Wisconsin’s Democratic lawmakers are making another play to increase the state’s minimum wage. Their bill, which has broad support from the left, faces long odds in the Republican-controlled legislature.
It’s been 12 years since the federal minimum wage, which Wisconsin adheres to, was increased to $7.25 an hour.
Or, as Senator Melissa Agard, a Democrat from Madison, put it at a press conference this morning: “I’ve Got a Feeling by the Black Eyed Peas was the number one song on the chart. Harry Potter and the Half-Blood Prince was topping our box offices. It’s been 4,346 days since we’ve had a minimum wage increase here in Wisconsin. That’s embarrassing and shameful.”
A similar proposal was included in the Governor’s 2021-2023 state budget. But, the legislature’s Republican-controlled budget committee tossed that provision during its first meeting in May.
Agard says that the bill, which she’s a lead co-sponsor on, includes four key changes.
“One, it raises the minimum wage to $15 an hour after a one-year transition period,” she says. “It indexes that wage increase to inflation. It restores local control, by repealing law prohibitions to municipalities from establishing minimum wages in their communities, and it eliminates the tip credit.”
According to the Pew Research Center, more than sixty percent of Americans support raising the minimum wage to $15 an hour. Twenty nine states have all raised their minimum wage above the federal floor of $7.25. That includes Wisconsin’s neighboring states of Minnesota, Michigan and Illinois.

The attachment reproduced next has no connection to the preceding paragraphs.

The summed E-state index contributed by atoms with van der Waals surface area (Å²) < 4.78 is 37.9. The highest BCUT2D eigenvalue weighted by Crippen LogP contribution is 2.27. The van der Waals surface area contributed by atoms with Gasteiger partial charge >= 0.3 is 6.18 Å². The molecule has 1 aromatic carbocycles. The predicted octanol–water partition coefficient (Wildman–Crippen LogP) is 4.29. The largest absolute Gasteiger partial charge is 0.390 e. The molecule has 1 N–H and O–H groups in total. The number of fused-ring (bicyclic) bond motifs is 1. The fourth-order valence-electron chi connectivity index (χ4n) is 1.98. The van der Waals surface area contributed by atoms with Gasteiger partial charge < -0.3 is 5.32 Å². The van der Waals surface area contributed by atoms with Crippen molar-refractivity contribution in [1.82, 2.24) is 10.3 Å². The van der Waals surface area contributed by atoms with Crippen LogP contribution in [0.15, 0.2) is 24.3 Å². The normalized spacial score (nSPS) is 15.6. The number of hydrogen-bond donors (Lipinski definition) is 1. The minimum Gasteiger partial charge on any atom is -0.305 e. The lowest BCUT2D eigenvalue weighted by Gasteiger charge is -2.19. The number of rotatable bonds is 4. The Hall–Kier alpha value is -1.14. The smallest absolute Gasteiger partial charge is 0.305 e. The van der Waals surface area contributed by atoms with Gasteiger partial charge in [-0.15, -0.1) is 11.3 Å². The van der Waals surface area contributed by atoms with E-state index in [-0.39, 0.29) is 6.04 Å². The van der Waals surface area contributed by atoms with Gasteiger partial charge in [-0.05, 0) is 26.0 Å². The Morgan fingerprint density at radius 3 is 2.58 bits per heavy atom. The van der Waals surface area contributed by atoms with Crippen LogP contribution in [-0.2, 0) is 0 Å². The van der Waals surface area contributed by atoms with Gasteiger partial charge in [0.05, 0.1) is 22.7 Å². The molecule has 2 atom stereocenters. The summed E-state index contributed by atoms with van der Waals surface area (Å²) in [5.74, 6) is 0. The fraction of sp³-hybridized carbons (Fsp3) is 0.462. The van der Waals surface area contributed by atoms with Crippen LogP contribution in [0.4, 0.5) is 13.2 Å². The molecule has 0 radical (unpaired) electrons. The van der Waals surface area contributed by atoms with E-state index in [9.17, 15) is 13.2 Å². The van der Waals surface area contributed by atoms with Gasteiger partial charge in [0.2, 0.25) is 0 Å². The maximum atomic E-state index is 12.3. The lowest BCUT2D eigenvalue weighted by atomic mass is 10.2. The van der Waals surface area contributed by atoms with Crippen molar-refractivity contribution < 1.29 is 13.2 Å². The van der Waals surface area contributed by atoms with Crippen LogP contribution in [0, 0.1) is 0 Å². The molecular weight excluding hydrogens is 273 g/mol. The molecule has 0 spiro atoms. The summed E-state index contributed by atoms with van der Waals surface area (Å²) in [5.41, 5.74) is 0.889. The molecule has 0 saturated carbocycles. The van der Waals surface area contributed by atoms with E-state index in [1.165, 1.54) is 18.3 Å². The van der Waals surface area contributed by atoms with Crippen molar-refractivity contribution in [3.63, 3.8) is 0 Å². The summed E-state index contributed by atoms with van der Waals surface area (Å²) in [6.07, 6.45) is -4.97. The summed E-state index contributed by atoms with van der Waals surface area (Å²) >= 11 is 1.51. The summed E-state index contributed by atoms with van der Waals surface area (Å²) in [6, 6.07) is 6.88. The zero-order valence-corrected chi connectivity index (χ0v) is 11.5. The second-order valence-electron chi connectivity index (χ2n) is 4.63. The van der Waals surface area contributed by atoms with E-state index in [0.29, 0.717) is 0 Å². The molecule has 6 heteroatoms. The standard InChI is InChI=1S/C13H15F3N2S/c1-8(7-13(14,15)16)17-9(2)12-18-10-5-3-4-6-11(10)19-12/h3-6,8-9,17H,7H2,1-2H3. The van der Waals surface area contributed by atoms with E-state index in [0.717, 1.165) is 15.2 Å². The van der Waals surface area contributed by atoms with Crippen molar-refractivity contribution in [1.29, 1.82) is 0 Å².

A 2019 poll by Marquette University found that 55% percent of Wisconsinites support raising the minimum wage, with 39 percent in opposition.
Laura Dresser, a researcher with the University of Wisconsin’s Institute for Research on Poverty, says that the proposal even has the support of many Republican voters.
“This is a popular policy, and it’s popular because people think work should come with reward. It consistently wins, even if you have a referendum in a Republican state — the minimum wage will increase,” Dresser says.
But, according to Pew, conservative support for raising the minimum wage varies based on income. Nearly half of lower-income Republican voters endorse increasing the minimum wage, while only about twenty percent of higher-income Republicans support the hike.
Even with popular support, the Democrats’ proposal faces long odds in the Republican-controlled legislature. A similar proposal died last year without even receiving a vote — although it was introduced after the conclusion of the legislative session.
The minimum wage legislation is currently circulating for cosponsors. Agard says the bill already has more than twenty cosponsors. The legislation that died last session had about thirty cosponsors.
PHOTO: Jonah Chester